With the emergence of liquid rich shale (LRS) plays like Eagle Ford and Northern Barnett, the petroleum industry needs a simple, easily applied technique that provides reliable estimates of future production rates in this kind of reservoir. There is no guarantee that methodology that has proved to work in gas reservoirs will necessarily be appropriate in LRS reservoirs. In this work, we found that without corrections of early data, the Stretched Exponential Production Decline (SEPD) model, designed for transient flow, usually produces pessimistic forecasts of future production. The Duong method, another transient model, may be reasonable during long term transient linear flow, but notably optimistic after boundary-dominated flow (BDF) appears. For wells in BDF, the Arps model provides reasonable forecasts, but the Arps model may not be accurate when applied to transient data. A hybrid of early transient and later BDF models proves to be a reasonable solution to the forecasting problem in LRS.

In addition, use of diagnostic plots (like log-log rate-time and log-log rate-material balance time plots) improves confidence in flow regime identification and production forecasting. In some LRS's, BDF is observed within 12 months. In any case, it is essential to identify or to estimate the time to reach BDF and to discontinue use of transient flow models after BDF appears or is expected.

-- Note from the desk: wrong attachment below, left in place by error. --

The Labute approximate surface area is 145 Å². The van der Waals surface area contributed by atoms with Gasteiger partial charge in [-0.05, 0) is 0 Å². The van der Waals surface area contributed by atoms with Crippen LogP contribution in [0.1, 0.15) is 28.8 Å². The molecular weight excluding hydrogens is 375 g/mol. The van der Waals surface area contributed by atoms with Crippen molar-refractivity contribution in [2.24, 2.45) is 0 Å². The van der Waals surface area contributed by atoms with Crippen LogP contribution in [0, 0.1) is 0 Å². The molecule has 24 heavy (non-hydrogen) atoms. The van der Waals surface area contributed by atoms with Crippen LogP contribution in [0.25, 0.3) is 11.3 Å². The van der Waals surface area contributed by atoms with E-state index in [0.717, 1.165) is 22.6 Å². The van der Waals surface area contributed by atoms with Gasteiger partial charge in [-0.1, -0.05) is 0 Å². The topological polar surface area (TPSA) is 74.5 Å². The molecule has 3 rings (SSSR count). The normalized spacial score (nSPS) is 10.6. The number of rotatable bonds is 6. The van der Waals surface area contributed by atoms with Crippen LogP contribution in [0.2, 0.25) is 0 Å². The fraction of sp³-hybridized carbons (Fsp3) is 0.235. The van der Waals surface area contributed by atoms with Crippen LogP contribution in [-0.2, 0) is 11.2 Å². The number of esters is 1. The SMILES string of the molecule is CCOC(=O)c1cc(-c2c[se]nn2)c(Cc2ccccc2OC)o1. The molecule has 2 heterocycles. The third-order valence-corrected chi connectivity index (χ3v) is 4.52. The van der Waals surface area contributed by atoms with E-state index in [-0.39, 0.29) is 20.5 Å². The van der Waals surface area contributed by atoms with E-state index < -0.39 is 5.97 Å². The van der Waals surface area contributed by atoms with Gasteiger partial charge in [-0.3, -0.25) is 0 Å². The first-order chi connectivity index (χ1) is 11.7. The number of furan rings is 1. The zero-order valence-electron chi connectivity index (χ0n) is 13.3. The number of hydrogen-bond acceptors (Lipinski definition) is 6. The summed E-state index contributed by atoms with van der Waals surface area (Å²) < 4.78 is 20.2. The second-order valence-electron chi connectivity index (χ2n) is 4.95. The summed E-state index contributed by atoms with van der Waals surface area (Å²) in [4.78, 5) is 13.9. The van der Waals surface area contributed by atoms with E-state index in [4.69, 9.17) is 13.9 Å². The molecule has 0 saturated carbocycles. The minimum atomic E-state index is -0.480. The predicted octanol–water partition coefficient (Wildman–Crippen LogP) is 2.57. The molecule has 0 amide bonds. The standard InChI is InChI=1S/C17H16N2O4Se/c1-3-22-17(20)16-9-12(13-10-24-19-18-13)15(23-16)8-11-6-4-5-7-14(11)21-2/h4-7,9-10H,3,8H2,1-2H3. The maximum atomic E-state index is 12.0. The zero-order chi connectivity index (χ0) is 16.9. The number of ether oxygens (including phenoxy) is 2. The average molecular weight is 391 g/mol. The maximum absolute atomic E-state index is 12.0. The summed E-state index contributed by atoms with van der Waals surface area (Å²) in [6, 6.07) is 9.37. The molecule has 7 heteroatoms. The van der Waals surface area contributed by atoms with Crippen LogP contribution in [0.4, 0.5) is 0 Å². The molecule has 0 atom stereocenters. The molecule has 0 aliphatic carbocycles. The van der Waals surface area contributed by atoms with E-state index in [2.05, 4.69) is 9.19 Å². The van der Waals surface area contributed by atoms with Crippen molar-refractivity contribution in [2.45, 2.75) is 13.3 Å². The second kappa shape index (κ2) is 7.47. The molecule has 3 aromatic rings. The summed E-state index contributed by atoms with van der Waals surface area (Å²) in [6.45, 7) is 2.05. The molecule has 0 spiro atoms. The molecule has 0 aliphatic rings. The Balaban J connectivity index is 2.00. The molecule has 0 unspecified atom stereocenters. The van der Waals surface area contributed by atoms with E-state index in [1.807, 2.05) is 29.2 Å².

We validated our methodology using "hindcast analysis"; that is, matching the first half of production history to determine model parameters, then forecasting the second half of history and comparing to observed production data.

We also found that application of pressure-corrected rates in decline curve analysis (DCA) may substantially improve the interpretation of data from unconventional oil wells flowing under unstable operating conditions. Fetkovich (hydraulically fractured well) type curve analysis can be added to improve confidence in flow regime identification from diagnostic plots and to estimate the Arps hyperbolic exponent b from the matching b stem on the type curve, which can then be extrapolated to determine estimated ultimate recovery.

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